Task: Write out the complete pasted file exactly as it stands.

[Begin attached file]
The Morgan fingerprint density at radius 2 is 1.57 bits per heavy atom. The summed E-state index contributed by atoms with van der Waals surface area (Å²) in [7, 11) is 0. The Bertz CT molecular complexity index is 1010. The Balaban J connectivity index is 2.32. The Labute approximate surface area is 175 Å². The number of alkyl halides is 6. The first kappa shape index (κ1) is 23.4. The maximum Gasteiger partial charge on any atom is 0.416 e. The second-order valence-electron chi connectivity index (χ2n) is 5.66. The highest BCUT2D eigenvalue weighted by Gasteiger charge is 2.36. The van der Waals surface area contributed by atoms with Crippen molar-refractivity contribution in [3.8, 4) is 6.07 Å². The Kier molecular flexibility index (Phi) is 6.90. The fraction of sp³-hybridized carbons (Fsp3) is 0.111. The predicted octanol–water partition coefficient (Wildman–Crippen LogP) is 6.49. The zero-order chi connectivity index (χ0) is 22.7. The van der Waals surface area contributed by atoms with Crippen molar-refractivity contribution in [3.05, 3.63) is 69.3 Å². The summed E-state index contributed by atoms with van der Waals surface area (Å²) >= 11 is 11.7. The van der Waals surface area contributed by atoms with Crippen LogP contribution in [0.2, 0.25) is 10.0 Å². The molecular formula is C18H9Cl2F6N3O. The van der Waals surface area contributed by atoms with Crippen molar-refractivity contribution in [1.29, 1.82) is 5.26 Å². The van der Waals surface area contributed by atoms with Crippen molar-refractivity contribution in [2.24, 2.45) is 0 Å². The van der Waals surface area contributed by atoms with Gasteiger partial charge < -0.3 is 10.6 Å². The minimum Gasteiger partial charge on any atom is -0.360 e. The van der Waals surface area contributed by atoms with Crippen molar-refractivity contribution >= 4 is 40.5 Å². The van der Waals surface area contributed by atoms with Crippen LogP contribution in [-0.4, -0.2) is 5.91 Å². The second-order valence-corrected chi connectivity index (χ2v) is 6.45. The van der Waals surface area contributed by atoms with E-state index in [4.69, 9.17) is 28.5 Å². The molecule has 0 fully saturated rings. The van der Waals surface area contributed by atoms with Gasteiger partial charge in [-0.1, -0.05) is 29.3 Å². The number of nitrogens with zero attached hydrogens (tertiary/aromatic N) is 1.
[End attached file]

The Morgan fingerprint density at radius 2 is 1.57 bits per heavy atom. The summed E-state index contributed by atoms with van der Waals surface area (Å²) in [7, 11) is 0. The Bertz CT molecular complexity index is 1010. The Balaban J connectivity index is 2.32. The Labute approximate surface area is 175 Å². The number of alkyl halides is 6. The first kappa shape index (κ1) is 23.4. The maximum Gasteiger partial charge on any atom is 0.416 e. The second-order valence-electron chi connectivity index (χ2n) is 5.66. The highest BCUT2D eigenvalue weighted by Gasteiger charge is 2.36. The van der Waals surface area contributed by atoms with Crippen molar-refractivity contribution in [3.8, 4) is 6.07 Å². The Kier molecular flexibility index (Phi) is 6.90. The fraction of sp³-hybridized carbons (Fsp3) is 0.111. The predicted octanol–water partition coefficient (Wildman–Crippen LogP) is 6.49. The zero-order chi connectivity index (χ0) is 22.7. The van der Waals surface area contributed by atoms with Crippen molar-refractivity contribution in [3.05, 3.63) is 69.3 Å². The summed E-state index contributed by atoms with van der Waals surface area (Å²) >= 11 is 11.7. The van der Waals surface area contributed by atoms with Crippen LogP contribution in [0.2, 0.25) is 10.0 Å². The molecular formula is C18H9Cl2F6N3O. The van der Waals surface area contributed by atoms with Crippen molar-refractivity contribution in [1.29, 1.82) is 5.26 Å². The van der Waals surface area contributed by atoms with Crippen molar-refractivity contribution in [2.24, 2.45) is 0 Å². The van der Waals surface area contributed by atoms with Gasteiger partial charge < -0.3 is 10.6 Å². The minimum Gasteiger partial charge on any atom is -0.360 e. The van der Waals surface area contributed by atoms with Crippen molar-refractivity contribution >= 4 is 40.5 Å². The van der Waals surface area contributed by atoms with Crippen LogP contribution in [-0.4, -0.2) is 5.91 Å². The second-order valence-corrected chi connectivity index (χ2v) is 6.45. The van der Waals surface area contributed by atoms with E-state index in [4.69, 9.17) is 28.5 Å². The molecule has 0 fully saturated rings. The van der Waals surface area contributed by atoms with Gasteiger partial charge in [-0.1, -0.05) is 29.3 Å². The number of nitrogens with zero attached hydrogens (tertiary/aromatic N) is 1.